Built in the sixteenth and seventeenth centuries, India’s Mughal monuments—including majestic forts, mosques, palaces, and tombs, such as the Taj Mahal—are world renowned for their grandeur and association with the Mughals, the powerful Islamic empire that once ruled most of the subcontinent. In Monumental Matters, Santhi Kavuri-Bauer focuses on the prominent role of Mughal architecture in the construction and contestation of the Indian national landscape. She examines the representation and eventual preservation of the monuments, from their disrepair in the colonial past to their present status as protected heritage sites.
Drawing on theories of power, subjectivity, and space, Kavuri-Bauer’s interdisciplinary analysis encompasses Urdu poetry, British landscape painting, imperial archaeological surveys, Indian Muslim identity, and British tourism, as well as postcolonial nation building, World Heritage designations, and conservation mandates. Since Independence, the state has attempted to construct a narrative of Mughal monuments as symbols of a unified, secular nation. Yet modern-day sectarian violence at these sites continues to suggest that India’s Mughal monuments remain the transformative spaces—of social ordering, identity formation, and national reinvention—that they have been for centuries.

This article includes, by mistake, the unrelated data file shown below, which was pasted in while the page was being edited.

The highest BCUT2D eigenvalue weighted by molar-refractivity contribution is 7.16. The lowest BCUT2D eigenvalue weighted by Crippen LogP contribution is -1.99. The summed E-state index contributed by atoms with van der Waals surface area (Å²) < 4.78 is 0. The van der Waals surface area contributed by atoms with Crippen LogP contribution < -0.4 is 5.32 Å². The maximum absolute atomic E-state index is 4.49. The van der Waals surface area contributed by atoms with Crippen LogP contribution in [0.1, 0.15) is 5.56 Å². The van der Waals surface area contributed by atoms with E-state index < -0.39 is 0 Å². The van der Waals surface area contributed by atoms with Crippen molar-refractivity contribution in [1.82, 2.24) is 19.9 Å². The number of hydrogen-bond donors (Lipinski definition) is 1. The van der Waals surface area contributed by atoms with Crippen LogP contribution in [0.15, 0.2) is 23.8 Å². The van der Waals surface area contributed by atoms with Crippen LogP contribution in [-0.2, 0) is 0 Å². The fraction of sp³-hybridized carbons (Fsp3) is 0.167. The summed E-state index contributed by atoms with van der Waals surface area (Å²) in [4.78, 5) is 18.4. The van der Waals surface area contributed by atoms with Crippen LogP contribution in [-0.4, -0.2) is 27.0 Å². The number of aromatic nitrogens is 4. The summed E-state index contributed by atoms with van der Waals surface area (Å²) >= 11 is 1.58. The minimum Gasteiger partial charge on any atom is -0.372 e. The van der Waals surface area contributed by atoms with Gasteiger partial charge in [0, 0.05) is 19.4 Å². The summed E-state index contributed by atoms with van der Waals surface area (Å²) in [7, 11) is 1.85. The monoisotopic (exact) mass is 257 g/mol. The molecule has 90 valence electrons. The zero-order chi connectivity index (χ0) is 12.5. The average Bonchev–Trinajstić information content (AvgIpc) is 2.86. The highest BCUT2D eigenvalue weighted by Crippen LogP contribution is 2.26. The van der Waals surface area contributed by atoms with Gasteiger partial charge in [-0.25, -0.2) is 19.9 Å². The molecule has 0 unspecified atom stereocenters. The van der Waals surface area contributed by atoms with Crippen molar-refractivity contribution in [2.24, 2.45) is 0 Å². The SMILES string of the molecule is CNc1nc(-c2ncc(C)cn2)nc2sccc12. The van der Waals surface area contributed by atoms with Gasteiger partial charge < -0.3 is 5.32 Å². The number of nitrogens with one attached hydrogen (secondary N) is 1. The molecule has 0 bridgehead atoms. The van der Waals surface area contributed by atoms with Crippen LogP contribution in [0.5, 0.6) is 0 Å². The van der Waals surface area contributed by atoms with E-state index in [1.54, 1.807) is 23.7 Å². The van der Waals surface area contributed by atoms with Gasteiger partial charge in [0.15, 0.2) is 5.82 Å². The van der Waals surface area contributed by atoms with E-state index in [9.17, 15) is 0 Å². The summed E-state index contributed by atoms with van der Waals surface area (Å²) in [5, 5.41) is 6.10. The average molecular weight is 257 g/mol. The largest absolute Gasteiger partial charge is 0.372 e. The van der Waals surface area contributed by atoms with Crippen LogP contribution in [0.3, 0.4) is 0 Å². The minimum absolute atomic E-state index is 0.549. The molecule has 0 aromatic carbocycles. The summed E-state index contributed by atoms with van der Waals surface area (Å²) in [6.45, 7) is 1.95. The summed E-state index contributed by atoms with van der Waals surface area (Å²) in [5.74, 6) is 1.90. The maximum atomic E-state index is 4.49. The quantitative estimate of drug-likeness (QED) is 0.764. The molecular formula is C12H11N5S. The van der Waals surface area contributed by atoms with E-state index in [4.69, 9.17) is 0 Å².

Table of Contents
|1||Breathing New Life into Old Stones: The Poets and Artists of the Mughal Monument in the Eighteenth Century||19|
|2||From Cunningham to Curzon: Producing the Mughal Monument in the Era of High Imperialism||49|
|3||Between Fantasy and Phantasmagoria: The Mughal Monument and the Structure of Touristic Desire||76|
|4||Rebuilding Indian Muslim Space from the Ruins of the Mughal "Moral City"||95|
|5||Tryst with Destiny: Nehru's and Gandhi's Mighal Monuments||127|
|6||The Ethics of Monumentality in Postindependence India||145|